Refer to the Hyflex Technology page for information and images of the types of technology that may be available in your classroom, including microphones, annotation monitors, virtual whiteboards, document cameras, and Kaptivo whiteboard cameras.
- What is the microphone setup in most classrooms?
Most classrooms will have a USB microphone (either a tabletop microphone or a webcam with a microphone) at the podium. In larger lecture halls and classrooms, speakers and instructor-worn microphones are available to ensure students in the room and attending remotely can hear clearly. For these rooms, a personal earpiece microphone can be requested through Classroom Support. Tabletop and webcam microphones will be on by default, but you may need to turn on instructor-worn microphones.
- What is the audio like for my Zoom students? Can they hear me? Can I hear them?
Most classrooms will have a USB microphone (either a tabletop microphone or integrated into a webcam) at the podium. Selecting this microphone as the microphone in Zoom will allow your remote students to hear you during your lessons. Moving or facing away from the podium may cause you to sound distant to your students in Zoom, and this may result in them not understanding you. Some large classrooms are equipped with a lapel microphone that can be worn and selected in Zoom so that all students are able to hear you even if you move from the podium. Personal earpiece microphones can be requested through Classroom Support for some of these large classrooms well.
Remote students that unmute themselves in Zoom will be heard over the classroom speakers. Be sure that the speakers on the computer are not muted and are turned up in volume so that you can hear their questions and comments. Audio volume controls may also exist on the touchscreen panel or other controls for the classroom’s technology.
- Where do students need to be logged in to be considered authenticated users?
Students will need to be logged in to the Zoom desktop app with their Gatorlink using the “Log in via SSO” button and entering “ufl” as the domain, or they need to be logged into Zoom at https://ufl.zoom.us when joining a meeting from a web link that requires authenticated UF participants.
- What about the sound delay for face-to-face students using a laptop?
Face-to-face students that connect to the Zoom meeting through a laptop should have their microphone and their speakers muted so that there is no interference with the sound from the instructor’s microphone. Instructors in large auditoriums should consider using the lapel microphone and the in-class sound system to amplify their voice if face-to-face students are not able to hear clearly.
- How is the audio quality of in-class questions for students via Zoom? And vice-versa?
It is unlikely that students on Zoom will be able to clearly hear the questions that face-to-face students ask. Before answering any question that is asked by a face-to-face student or through the Zoom chat, the instructor should repeat the question so that all audiences have the same context. Students on Zoom that unmute and ask a question will likely be heard by others on Zoom and via the classroom speakers if the computer speakers are not muted.
- Can I bring my own device/Mac?
Yes, you can bring your own device, but doing so may complicate the setup and add to the number of devices that you must manage during class, so consider this option carefully. To have access to the classroom camera and microphone so that remote students can see and hear you, you will need to log into the podium computer and join the Zoom meeting there. If you want to present content from your own device to both audiences, you then need to also log into the Zoom meeting from your own device and share that device’s screen. In effect, you will need to join the Zoom meeting from two different computers and make sure that microphone and speakers are muted on your own computer to prevent feedback.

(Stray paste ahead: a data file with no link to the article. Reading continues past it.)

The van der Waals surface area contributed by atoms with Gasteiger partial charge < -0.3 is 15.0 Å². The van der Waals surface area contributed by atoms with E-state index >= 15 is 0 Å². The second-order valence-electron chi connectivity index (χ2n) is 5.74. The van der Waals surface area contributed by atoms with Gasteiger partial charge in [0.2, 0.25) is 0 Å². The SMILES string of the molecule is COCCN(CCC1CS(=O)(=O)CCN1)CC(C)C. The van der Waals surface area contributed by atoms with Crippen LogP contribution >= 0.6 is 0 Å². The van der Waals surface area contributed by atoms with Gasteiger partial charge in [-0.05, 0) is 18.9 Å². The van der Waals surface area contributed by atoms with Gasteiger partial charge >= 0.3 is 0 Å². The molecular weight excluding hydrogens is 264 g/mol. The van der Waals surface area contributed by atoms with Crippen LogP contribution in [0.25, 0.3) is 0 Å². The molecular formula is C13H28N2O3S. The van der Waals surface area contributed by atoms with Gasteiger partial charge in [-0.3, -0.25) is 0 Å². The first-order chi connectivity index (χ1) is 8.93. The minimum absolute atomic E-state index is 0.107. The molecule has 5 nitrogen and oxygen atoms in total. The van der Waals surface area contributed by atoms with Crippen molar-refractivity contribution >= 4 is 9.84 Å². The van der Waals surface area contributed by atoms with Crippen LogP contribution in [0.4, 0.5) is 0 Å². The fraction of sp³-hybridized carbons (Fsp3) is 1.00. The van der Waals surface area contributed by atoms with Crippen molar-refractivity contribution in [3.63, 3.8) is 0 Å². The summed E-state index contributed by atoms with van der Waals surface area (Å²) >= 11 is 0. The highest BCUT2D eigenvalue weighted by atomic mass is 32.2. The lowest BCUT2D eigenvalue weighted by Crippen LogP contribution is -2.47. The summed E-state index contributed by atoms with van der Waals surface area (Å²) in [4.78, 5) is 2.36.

- I pace when I teach; will that be a problem?
In classrooms equipped with only a tabletop microphone or desktop webcam, pacing or being distant from the podium will make your audio volume uneven or inaudible for the students attending via Zoom. Larger classrooms may have a lapel microphone that can be worn on your body so that you can be heard no matter where you stand or face, and this microphone will need to be selected as the microphone in your Zoom meeting as well.
- Will students be able to hear their face-to-face peers?
Face to face students will be able to hear their in-person peers, though social distancing requirements will make small group discussions more difficult as students will need to remain separated and may need to speak louder than usual to be heard by their peers. Remote students are unlikely to hear what is said by face-to-face students unless they are close to the podium microphone, speak loudly, or attend the Zoom session on their own device and unmute themselves. If in-person students bring their own device, join the Zoom session, and unmute themselves, the classroom speakers will need to be muted to prevent feedback. Otherwise. if a face-to-face student asks a question, the instructor should repeat the question so that those attending via Zoom have context for the answer that is given.
- Can I join breakout rooms as an instructor to answer questions and monitor progress? If I do so, will my face-to-face students be able to hear what is being said in the breakout rooms?
If you join breakout rooms as a meeting host from the podium computer, then the participants in the breakout room will be heard by face to face students over the classroom speakers. If you wish to have a conversation with students in a breakout room without in-person students being able to hear, then you may need to bring a set of headphones that you can plug into the podium computer.